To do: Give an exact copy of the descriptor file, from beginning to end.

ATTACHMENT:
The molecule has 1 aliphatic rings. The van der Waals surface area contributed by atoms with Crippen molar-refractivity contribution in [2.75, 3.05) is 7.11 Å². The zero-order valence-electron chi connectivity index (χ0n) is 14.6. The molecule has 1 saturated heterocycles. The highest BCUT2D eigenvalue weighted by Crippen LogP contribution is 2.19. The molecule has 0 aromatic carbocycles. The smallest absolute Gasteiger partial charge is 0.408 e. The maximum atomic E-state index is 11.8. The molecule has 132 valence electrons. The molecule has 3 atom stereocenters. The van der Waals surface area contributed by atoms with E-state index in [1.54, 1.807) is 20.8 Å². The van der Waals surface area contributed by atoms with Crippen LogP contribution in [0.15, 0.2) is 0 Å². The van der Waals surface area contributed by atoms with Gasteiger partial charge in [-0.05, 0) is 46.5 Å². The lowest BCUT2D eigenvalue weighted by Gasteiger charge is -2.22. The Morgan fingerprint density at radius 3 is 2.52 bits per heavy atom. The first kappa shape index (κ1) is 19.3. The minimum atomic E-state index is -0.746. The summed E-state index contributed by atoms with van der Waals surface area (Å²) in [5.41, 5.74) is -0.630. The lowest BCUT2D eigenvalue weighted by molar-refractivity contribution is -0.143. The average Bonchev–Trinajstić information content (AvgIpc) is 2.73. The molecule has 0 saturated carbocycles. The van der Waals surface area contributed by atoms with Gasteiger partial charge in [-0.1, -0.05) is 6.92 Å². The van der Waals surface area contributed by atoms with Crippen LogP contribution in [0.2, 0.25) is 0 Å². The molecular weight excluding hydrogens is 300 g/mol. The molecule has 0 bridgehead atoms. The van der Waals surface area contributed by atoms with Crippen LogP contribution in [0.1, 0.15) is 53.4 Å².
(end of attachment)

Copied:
The molecule has 1 aliphatic rings. The van der Waals surface area contributed by atoms with Crippen molar-refractivity contribution in [2.75, 3.05) is 7.11 Å². The zero-order valence-electron chi connectivity index (χ0n) is 14.6. The molecule has 1 saturated heterocycles. The highest BCUT2D eigenvalue weighted by Crippen LogP contribution is 2.19. The molecule has 0 aromatic carbocycles. The smallest absolute Gasteiger partial charge is 0.408 e. The maximum atomic E-state index is 11.8. The molecule has 132 valence electrons. The molecule has 3 atom stereocenters. The van der Waals surface area contributed by atoms with E-state index in [1.54, 1.807) is 20.8 Å². The van der Waals surface area contributed by atoms with Crippen LogP contribution in [0.15, 0.2) is 0 Å². The van der Waals surface area contributed by atoms with Gasteiger partial charge in [-0.05, 0) is 46.5 Å². The lowest BCUT2D eigenvalue weighted by Gasteiger charge is -2.22. The Morgan fingerprint density at radius 3 is 2.52 bits per heavy atom. The first kappa shape index (κ1) is 19.3. The minimum atomic E-state index is -0.746. The summed E-state index contributed by atoms with van der Waals surface area (Å²) in [5.41, 5.74) is -0.630. The lowest BCUT2D eigenvalue weighted by molar-refractivity contribution is -0.143. The average Bonchev–Trinajstić information content (AvgIpc) is 2.73. The molecule has 0 saturated carbocycles. The van der Waals surface area contributed by atoms with Gasteiger partial charge in [-0.1, -0.05) is 6.92 Å². The van der Waals surface area contributed by atoms with Crippen LogP contribution in [0.2, 0.25) is 0 Å². The molecular weight excluding hydrogens is 300 g/mol. The molecule has 0 bridgehead atoms. The van der Waals surface area contributed by atoms with Crippen LogP contribution in [0.1, 0.15) is 53.4 Å².